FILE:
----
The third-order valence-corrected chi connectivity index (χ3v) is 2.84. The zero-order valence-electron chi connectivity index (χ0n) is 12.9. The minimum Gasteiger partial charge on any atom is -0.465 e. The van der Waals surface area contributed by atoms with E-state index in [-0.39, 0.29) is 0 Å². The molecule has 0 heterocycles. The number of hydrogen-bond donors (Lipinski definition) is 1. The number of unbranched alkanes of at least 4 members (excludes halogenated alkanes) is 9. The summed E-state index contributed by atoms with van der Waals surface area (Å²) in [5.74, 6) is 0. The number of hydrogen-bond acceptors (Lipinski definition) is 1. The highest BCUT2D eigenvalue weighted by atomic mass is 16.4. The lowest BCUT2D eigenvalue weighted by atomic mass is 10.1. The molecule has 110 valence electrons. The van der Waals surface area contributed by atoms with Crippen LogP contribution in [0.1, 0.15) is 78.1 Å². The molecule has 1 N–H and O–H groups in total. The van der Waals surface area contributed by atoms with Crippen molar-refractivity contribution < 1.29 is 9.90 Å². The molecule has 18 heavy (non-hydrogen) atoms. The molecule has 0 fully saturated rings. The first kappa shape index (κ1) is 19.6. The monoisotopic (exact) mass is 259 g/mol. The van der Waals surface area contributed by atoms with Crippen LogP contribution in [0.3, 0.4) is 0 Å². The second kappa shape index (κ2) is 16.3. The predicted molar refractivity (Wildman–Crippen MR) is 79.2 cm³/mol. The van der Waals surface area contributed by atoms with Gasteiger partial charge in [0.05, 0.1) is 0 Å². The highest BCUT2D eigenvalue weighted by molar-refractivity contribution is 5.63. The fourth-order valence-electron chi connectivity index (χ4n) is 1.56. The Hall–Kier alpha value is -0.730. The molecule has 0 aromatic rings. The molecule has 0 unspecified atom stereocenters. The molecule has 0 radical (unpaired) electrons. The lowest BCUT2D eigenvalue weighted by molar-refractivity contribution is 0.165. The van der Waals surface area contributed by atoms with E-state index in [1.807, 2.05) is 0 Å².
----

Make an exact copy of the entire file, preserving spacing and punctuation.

The third-order valence-corrected chi connectivity index (χ3v) is 2.84. The zero-order valence-electron chi connectivity index (χ0n) is 12.9. The minimum Gasteiger partial charge on any atom is -0.465 e. The van der Waals surface area contributed by atoms with E-state index in [-0.39, 0.29) is 0 Å². The molecule has 0 heterocycles. The number of hydrogen-bond donors (Lipinski definition) is 1. The number of unbranched alkanes of at least 4 members (excludes halogenated alkanes) is 9. The summed E-state index contributed by atoms with van der Waals surface area (Å²) in [5.74, 6) is 0. The number of hydrogen-bond acceptors (Lipinski definition) is 1. The highest BCUT2D eigenvalue weighted by atomic mass is 16.4. The lowest BCUT2D eigenvalue weighted by atomic mass is 10.1. The molecule has 110 valence electrons. The van der Waals surface area contributed by atoms with Crippen LogP contribution in [0.1, 0.15) is 78.1 Å². The molecule has 1 N–H and O–H groups in total. The van der Waals surface area contributed by atoms with Crippen molar-refractivity contribution < 1.29 is 9.90 Å². The molecule has 18 heavy (non-hydrogen) atoms. The molecule has 0 fully saturated rings. The first kappa shape index (κ1) is 19.6. The monoisotopic (exact) mass is 259 g/mol. The van der Waals surface area contributed by atoms with Crippen LogP contribution in [0.3, 0.4) is 0 Å². The second kappa shape index (κ2) is 16.3. The predicted molar refractivity (Wildman–Crippen MR) is 79.2 cm³/mol. The van der Waals surface area contributed by atoms with Gasteiger partial charge in [0.05, 0.1) is 0 Å². The highest BCUT2D eigenvalue weighted by molar-refractivity contribution is 5.63. The fourth-order valence-electron chi connectivity index (χ4n) is 1.56. The Hall–Kier alpha value is -0.730. The molecule has 0 aromatic rings. The molecule has 0 unspecified atom stereocenters. The molecule has 0 radical (unpaired) electrons. The lowest BCUT2D eigenvalue weighted by molar-refractivity contribution is 0.165. The van der Waals surface area contributed by atoms with E-state index in [1.807, 2.05) is 0 Å².